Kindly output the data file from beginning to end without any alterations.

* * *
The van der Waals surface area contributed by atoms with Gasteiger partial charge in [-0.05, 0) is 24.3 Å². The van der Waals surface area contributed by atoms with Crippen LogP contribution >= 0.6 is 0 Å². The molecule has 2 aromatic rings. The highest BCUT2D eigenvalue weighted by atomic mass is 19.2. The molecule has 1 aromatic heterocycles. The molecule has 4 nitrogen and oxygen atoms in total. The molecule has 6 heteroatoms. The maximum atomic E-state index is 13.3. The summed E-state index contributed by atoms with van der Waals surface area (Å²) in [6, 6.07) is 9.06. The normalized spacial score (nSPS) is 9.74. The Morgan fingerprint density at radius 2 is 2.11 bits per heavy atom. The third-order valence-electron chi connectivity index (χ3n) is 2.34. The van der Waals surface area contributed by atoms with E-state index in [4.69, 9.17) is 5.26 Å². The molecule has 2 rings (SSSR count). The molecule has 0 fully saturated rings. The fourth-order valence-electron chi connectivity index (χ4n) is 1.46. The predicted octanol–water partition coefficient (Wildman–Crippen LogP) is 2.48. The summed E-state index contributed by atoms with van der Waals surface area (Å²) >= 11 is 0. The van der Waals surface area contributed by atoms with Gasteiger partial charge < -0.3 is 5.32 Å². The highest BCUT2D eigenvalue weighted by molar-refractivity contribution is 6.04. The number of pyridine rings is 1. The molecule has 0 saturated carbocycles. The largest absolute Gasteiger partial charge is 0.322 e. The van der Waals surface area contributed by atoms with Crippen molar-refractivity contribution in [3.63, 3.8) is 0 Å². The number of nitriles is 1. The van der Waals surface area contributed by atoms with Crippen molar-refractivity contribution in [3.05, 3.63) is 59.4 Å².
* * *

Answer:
The van der Waals surface area contributed by atoms with Gasteiger partial charge in [-0.05, 0) is 24.3 Å². The van der Waals surface area contributed by atoms with Crippen LogP contribution >= 0.6 is 0 Å². The molecule has 2 aromatic rings. The highest BCUT2D eigenvalue weighted by atomic mass is 19.2. The molecule has 1 aromatic heterocycles. The molecule has 4 nitrogen and oxygen atoms in total. The molecule has 6 heteroatoms. The maximum atomic E-state index is 13.3. The summed E-state index contributed by atoms with van der Waals surface area (Å²) in [6, 6.07) is 9.06. The normalized spacial score (nSPS) is 9.74. The Morgan fingerprint density at radius 2 is 2.11 bits per heavy atom. The third-order valence-electron chi connectivity index (χ3n) is 2.34. The van der Waals surface area contributed by atoms with E-state index in [4.69, 9.17) is 5.26 Å². The molecule has 2 rings (SSSR count). The molecule has 0 fully saturated rings. The fourth-order valence-electron chi connectivity index (χ4n) is 1.46. The predicted octanol–water partition coefficient (Wildman–Crippen LogP) is 2.48. The summed E-state index contributed by atoms with van der Waals surface area (Å²) >= 11 is 0. The van der Waals surface area contributed by atoms with Gasteiger partial charge < -0.3 is 5.32 Å². The highest BCUT2D eigenvalue weighted by molar-refractivity contribution is 6.04. The number of pyridine rings is 1. The molecule has 0 saturated carbocycles. The largest absolute Gasteiger partial charge is 0.322 e. The van der Waals surface area contributed by atoms with Crippen molar-refractivity contribution in [3.63, 3.8) is 0 Å². The number of nitriles is 1. The van der Waals surface area contributed by atoms with Crippen molar-refractivity contribution in [3.05, 3.63) is 59.4 Å².